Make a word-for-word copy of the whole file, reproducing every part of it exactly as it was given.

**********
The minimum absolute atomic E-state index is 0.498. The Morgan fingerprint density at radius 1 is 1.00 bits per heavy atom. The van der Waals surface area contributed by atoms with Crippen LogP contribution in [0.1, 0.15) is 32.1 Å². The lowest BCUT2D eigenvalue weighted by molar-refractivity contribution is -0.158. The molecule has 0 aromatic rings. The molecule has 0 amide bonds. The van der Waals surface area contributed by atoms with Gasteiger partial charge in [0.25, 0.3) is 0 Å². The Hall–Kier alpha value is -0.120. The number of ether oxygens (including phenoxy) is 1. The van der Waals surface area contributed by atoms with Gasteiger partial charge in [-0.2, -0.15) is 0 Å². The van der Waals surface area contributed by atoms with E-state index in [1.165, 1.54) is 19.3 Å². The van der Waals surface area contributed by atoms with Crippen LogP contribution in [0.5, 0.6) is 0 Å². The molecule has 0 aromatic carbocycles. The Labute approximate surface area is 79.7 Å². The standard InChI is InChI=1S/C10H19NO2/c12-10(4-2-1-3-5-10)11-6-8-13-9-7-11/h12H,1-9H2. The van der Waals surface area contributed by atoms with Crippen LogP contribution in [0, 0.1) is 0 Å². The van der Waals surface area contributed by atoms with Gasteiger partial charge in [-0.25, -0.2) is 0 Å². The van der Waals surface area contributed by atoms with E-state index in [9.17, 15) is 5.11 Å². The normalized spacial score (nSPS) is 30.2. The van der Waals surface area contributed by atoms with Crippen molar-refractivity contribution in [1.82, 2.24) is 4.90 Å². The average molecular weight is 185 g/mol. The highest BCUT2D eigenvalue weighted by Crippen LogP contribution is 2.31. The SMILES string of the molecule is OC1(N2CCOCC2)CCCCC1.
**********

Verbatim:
The minimum absolute atomic E-state index is 0.498. The Morgan fingerprint density at radius 1 is 1.00 bits per heavy atom. The van der Waals surface area contributed by atoms with Crippen LogP contribution in [0.1, 0.15) is 32.1 Å². The lowest BCUT2D eigenvalue weighted by molar-refractivity contribution is -0.158. The molecule has 0 aromatic rings. The molecule has 0 amide bonds. The van der Waals surface area contributed by atoms with Gasteiger partial charge in [0.25, 0.3) is 0 Å². The Hall–Kier alpha value is -0.120. The number of ether oxygens (including phenoxy) is 1. The van der Waals surface area contributed by atoms with Gasteiger partial charge in [-0.2, -0.15) is 0 Å². The van der Waals surface area contributed by atoms with E-state index in [1.165, 1.54) is 19.3 Å². The van der Waals surface area contributed by atoms with Crippen LogP contribution in [0.5, 0.6) is 0 Å². The molecule has 0 aromatic carbocycles. The Labute approximate surface area is 79.7 Å². The standard InChI is InChI=1S/C10H19NO2/c12-10(4-2-1-3-5-10)11-6-8-13-9-7-11/h12H,1-9H2. The van der Waals surface area contributed by atoms with Crippen LogP contribution in [0, 0.1) is 0 Å². The van der Waals surface area contributed by atoms with Gasteiger partial charge in [-0.25, -0.2) is 0 Å². The van der Waals surface area contributed by atoms with E-state index in [9.17, 15) is 5.11 Å². The normalized spacial score (nSPS) is 30.2. The van der Waals surface area contributed by atoms with Crippen molar-refractivity contribution in [1.82, 2.24) is 4.90 Å². The average molecular weight is 185 g/mol. The highest BCUT2D eigenvalue weighted by Crippen LogP contribution is 2.31. The SMILES string of the molecule is OC1(N2CCOCC2)CCCCC1.